The field of radiation oncology is a steadfast contender in the fight against cancer. Technological advancements in imaging, treatment planning and treatment delivery are tremendously improving patient outcomes. More targeted radiotherapy is letting patients of all ages live a more normal life during and after the course of treatment and most importantly, improving outcomes.
Last June, the nation's leading cancer organizations - the American Cancer Society, the Centers for Disease Control and Prevention, the National Cancer Institute, and the North American Association of Central Cancer Registries - released its "Annual Report to the Nation on the Status of Cancer, 1975 - 2001" that brought good news. It said Americans' risk of getting and dying from cancer continues to decline and survival rates for many cancers continue to improve. "The new data reflects progress in prevention, early detection and treatment," the report stated.
To better understand "progress" in the fight against cancer, still the second leading cause of death in the United States, examine a segment of oncology that physicians have utilized for more than 100 years to treat cancer: radiation therapy. Today, when utilized alone or in combination with other therapies, radiotherapy is used to treat more than 60 percent of all cancer patients.
Radiation therapy has undergone a number of technological advancements in the past decade, namely in its ability to better target cancer and avoid surrounding healthy tissue. Intensity modulated radiation therapy (IMRT) is seen as state of the art and advancements in image guidance techniques are complementing both IMRT and 3D conformal radiation therapy (3D-CRT). Multi-modality cancer centers are redefining treatment plans with smaller margins. And informatics is paving the way for filmless/paperless environments where staff members can utilize PCs and mobile computing devices to enter and access critical patient data at the point of care.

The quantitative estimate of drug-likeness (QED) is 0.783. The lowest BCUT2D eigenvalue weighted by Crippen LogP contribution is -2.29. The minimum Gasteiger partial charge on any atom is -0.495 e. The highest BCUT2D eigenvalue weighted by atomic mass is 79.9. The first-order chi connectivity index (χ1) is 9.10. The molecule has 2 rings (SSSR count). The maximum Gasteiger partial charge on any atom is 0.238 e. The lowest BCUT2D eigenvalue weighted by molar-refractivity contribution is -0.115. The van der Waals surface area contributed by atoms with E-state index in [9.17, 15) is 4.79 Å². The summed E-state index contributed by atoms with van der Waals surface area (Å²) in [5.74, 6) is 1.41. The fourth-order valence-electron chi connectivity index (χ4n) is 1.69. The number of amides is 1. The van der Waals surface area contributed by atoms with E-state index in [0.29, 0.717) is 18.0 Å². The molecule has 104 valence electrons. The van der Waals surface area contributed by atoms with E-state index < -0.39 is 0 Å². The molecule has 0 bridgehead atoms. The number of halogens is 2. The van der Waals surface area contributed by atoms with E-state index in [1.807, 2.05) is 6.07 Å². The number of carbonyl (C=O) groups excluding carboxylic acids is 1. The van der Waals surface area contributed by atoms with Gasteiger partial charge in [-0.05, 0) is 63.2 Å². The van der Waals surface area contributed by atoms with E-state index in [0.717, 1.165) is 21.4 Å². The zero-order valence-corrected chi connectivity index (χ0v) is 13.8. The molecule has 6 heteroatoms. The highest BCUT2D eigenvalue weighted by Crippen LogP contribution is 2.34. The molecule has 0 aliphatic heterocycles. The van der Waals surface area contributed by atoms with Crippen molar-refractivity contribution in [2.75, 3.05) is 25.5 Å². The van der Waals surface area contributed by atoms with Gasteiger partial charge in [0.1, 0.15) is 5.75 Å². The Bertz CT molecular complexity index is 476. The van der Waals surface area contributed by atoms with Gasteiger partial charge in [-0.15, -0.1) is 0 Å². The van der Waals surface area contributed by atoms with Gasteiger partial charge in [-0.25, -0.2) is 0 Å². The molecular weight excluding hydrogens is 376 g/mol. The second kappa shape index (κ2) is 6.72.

As the NCI works to achieve its goal to eliminate suffering and death due to cancer by 2015, researchers and physicians are dedicated to furthering the clinical spheres of radiation oncology - from screening and diagnosis, through treatment and follow-up.
IMRT: More than hope
IMRT's precision offers patients the ability to lead a more normal life during and after the course of treatment.
The IMRT buzz began in the early 1990s when early implementers used it to treat prostate and head and neck cancers. Current statistics show that 38 percent of radiation oncology sites offer IMRT, up from 4 percent in 1998, according to a 2003 IMV census. Disease sites now targeted include the central nervous system, gastrointestinal malignancies, lung cancer and brain tumors, particularly in children.
The hallmark of IMRT is its ability to allow a higher dose of radiation to permeate the tumor while avoiding sensitive structures, thus reducing side-effects. The technology combines computer-generated images and inverse treatment planning software to deliver a tightly focused radiation beam that matches the 3D shape of the tumor. Oncologists modulate the intensity of pencil-thin beams of radiation to combat the toughest of cancers, usually those adjacent to - and tightly intertwined with - complicated structures.
A pediatric brain tumor called a medulloblastoma can be treated with radiation. IMRT can prevent severe hearing loss, which has been a common complication of treatment. A patient with reoccurring cancer in and around the spine that already underwent some form of prior radiation can be treated with IMRT, too. For incidences of cancer in a woman's left breast, radiation can be aimed away from the heart and lung.
Varian Medical Systems, North American Scientific, Elekta and Siemens Medical Solutions are leaders in IMRT technology. The University of Nebraska Medical Center (UNMC) in Omaha, Neb., uses IMRT technology from Siemens to treat prostate and head and neck cancers. Forward-planning IMRT is used for the treatment of lymphomas and breast cancer. "In treatment of the prostate, certainly IMRT has allowed us to give radiation doses that are much more likely to be curative in the long run, but also decrease side effects," says Charles Enke, MD, chairman and professor for UNMC's department of radiation oncology.
The department operates a total of four linacs: three for IMRT and one for 3D-CRT, Enke says. One of the four rooms is equipped with a Novalis Shaped Beam Surgery